Apple Launches $329 iPad to Challenge Google Chromebook in Education Market

Arthur J. Villasanta – Fourth Estate Contributor

Cupertino, CA, United States (4E) – Apple, Inc has just released a 9.7-inch iPad (2018) surprisingly priced at $329 in an effort to dislodge Google and its cheap Chromebooks from the leadership position in the profitable K-12 student market.

The iPad is a line of tablet computers running Apple’s iOS mobile operating system. The first iPad was released on April 3, 2010. The iPad (2018) is available for pre-order starting March 27.

It’s an update of the iPad (2017), which was released in March of that year and is also priced at $329. On the other hand, the newest Google Chromebook, the Chromebook Flip C101 released in September 2017, has a retail price ranging from $289 to $318.

The iPad (2018) looks similar to the iPad (2017) on the surface, but includes support for an Apple Pencil stylus. The stylus was previously only available with Apple’s more expensive iPad Pro models. The iPad (2018) packs a more powerful A10 Fusion chip, which is the same processor found in the iPad Pro.

The iPad (2018) is more expensive than a Chromebook and is aesthetically as unappealing as the older model. Apple, however, claims this year’s iPad and its A10 chip makes the iPad more powerful than virtually all Chromebooks on the market.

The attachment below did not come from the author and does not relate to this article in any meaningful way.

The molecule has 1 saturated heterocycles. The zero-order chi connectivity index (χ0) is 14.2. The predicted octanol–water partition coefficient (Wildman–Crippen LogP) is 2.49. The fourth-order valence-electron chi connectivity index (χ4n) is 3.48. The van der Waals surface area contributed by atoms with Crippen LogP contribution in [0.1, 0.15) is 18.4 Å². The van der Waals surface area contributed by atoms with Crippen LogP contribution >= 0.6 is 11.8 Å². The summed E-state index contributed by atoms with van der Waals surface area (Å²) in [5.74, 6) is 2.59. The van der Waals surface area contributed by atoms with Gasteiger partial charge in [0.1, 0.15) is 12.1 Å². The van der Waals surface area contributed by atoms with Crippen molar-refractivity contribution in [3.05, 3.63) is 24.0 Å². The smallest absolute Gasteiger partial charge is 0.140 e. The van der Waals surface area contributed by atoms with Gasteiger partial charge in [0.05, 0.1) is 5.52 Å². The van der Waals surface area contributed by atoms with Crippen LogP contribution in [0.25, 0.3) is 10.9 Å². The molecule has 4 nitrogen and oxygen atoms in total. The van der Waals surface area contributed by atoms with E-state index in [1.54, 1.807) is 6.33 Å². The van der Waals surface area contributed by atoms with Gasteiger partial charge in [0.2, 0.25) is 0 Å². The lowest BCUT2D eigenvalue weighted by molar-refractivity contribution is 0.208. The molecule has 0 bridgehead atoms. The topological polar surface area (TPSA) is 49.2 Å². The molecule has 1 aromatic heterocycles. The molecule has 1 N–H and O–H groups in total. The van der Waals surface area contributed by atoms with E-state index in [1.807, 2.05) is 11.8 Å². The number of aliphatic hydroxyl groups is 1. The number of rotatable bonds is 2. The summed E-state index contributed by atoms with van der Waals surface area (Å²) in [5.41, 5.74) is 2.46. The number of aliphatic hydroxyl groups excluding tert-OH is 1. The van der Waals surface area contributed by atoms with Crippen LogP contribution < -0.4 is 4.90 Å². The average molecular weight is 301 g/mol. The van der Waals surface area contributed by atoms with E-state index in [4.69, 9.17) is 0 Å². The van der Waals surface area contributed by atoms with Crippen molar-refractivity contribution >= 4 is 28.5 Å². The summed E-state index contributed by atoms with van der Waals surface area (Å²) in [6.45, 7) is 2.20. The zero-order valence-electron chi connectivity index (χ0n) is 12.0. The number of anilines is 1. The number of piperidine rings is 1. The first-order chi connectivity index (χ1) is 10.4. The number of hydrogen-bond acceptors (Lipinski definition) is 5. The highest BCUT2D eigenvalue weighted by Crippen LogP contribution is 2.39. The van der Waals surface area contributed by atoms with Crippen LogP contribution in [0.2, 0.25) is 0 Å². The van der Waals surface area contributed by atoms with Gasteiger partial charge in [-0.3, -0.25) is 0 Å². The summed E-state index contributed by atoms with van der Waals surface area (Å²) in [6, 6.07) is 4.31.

Apple also boasted about the new iPad’s Augmented Reality (AR) capabilities in the classroom, a feature unavailable in Chromebooks. Apple’s Vice President of Product Marketing Greg Joswiak claims the new iPad is the greatest device ever created for students in the classroom.

Apple, however, has been losing market share in the rich U.S. education market to Google and its internet-connected Chromebooks. Chromebooks are designed specifically to run online apps like Google’s Chrome browser; Google Docs; Google Drive and Android apps.

Google’s Chromebooks controlled over 60% of the education market in the third quarter of 2017, said analysis group Futuresource Consulting. Microsoft’s Windows held 22% of the market, while Apple’s MacOS and iOS controlled only 17%.

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